- Signs of a pancreas problem (pancreatitis) like very bad stomach pain, very bad back pain, or very bad upset stomach or throwing up.
- Not able to control eye movements.
- Chest pain or pressure or a fast heartbeat.
- A heartbeat that does not feel normal.
- Shortness of breath.
- Any unexplained bruising or bleeding.
- Swelling in the arms or legs.
- Redness or white patches in mouth or throat.
- Vaginal itching or discharge.
- This medicine may raise the chance of a very bad brain problem called aseptic meningitis. Call your doctor right away if you have a headache, fever, chills, very upset stomach or throwing up, stiff neck, rash, bright lights bother your eyes, feeling sleepy, or feeling confused.
- Low white blood cell counts have happened with metronidazole injection. This may lead to a higher chance of getting an infection. Call your doctor right away if you have signs of infection like fever, chills, or sore throat.
- Some people with Cockayne syndrome have had liver problems when taking metronidazole injection. Sometimes, this has been deadly. If you have Cockayne syndrome and are taking metronidazole injection, call your doctor right away if you have signs of liver problems like dark urine, feeling tired, not hungry, upset stomach or stomach pain, light-colored stools, throwing up, or yellow skin or eyes.
What are some other side effects of Metronidazole Injection?
All drugs may cause side effects. However, many people have no side effects or only have minor side effects. Call your doctor or get medical help if any of these side effects or any other side effects bother you or do not go away:
- Upset stomach or throwing up.
- Loose stools (diarrhea).
- Hard stools (constipation).
- Not hungry.
- Stomach cramps.
- Stomach pain.
- Metallic taste.
- Feeling sleepy.
- Muscle or joint pain.
- Muscle spasm.
- Lowered interest in sex.
- Irritation where metronidazole injection is given.
These are not all of the side effects that may occur. If you have questions about side effects, call your doctor. Call your doctor for medical advice about side effects.
You may report side effects to the FDA at 1-800-FDA-1088. You may also report side effects at http://www.fda.gov/medwatch.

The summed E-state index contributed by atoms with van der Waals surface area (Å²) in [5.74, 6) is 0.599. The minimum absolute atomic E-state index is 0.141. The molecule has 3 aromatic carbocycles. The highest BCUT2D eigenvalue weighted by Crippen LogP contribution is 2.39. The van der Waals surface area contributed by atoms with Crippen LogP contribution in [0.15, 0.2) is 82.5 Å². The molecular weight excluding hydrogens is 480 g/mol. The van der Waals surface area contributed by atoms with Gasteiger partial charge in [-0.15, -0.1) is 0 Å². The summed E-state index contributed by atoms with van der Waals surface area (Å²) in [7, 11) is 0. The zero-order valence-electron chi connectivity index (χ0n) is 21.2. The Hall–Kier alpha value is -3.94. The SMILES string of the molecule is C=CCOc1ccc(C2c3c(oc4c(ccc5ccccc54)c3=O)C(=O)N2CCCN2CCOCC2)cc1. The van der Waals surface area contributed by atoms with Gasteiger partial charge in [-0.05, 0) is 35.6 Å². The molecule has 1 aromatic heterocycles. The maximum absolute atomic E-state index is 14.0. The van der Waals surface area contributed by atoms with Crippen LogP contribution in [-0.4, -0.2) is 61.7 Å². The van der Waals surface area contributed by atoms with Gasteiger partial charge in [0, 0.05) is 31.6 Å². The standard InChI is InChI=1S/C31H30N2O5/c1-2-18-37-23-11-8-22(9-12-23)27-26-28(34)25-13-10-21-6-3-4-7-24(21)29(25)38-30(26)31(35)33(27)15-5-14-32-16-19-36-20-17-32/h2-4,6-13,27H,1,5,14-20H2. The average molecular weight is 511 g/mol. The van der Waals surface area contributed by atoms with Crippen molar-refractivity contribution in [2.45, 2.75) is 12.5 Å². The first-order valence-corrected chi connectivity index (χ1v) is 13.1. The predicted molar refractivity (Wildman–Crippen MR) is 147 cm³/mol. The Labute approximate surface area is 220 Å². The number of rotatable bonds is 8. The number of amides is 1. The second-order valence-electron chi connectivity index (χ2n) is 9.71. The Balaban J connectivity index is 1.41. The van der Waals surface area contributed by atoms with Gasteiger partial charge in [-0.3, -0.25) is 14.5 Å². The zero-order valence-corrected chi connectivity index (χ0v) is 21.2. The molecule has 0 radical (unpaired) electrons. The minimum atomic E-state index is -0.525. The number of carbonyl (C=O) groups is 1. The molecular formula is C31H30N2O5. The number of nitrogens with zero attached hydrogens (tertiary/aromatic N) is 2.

See also: Side effects (in more detail)
If OVERDOSE is suspected:
If you think there has been an overdose, call your poison control center or get medical care right away. Be ready to tell or show what was taken, how much, and when it happened.
How do I store and/or throw out Metronidazole Injection?
- If you need to store metronidazole injection at home, talk with your doctor, nurse, or pharmacist about how to store it.
Consumer information use
- If your symptoms or health problems do not get better or if they become worse, call your doctor.
- Do not share your drugs with others and do not take anyone else's drugs.
- Keep a list of all your drugs (prescription, natural products, vitamins, OTC) with you. Give this list to your doctor.
- Talk with the doctor before starting any new drug, including prescription or OTC, natural products, or vitamins.
- Keep all drugs in a safe place. Keep all drugs out of the reach of children and pets.
- Throw away unused or expired drugs. Do not flush down a toilet or pour down a drain unless you are told to do so. Check with your pharmacist if you have questions about the best way to throw out drugs. There may be drug take-back programs in your area.
- Some drugs may have another patient information leaflet. Check with your pharmacist. If you have any questions about metronidazole injection, please talk with your doctor, nurse, pharmacist, or other health care provider.
- If you think there has been an overdose, call your poison control center or get medical care right away. Be ready to tell or show what was taken, how much, and when it happened.
Always consult your healthcare provider to ensure the information displayed on this page applies to your personal circumstances.
More about metronidazole
- Metronidazole Side Effects
- During Pregnancy or Breastfeeding
- Dosage Information
- Drug Images
- Drug Interactions
- Compare Alternatives
- Support Group
- Pricing & Coupons
- 1396 Reviews
- Drug class: amebicides
- Metronidazole Extended-Release Tablets
- Metronidazole Tablets and Capsules
- Metronidazole Intravenous (Advanced Reading)
- Metronidazole Oral, Intravenous (Advanced Reading)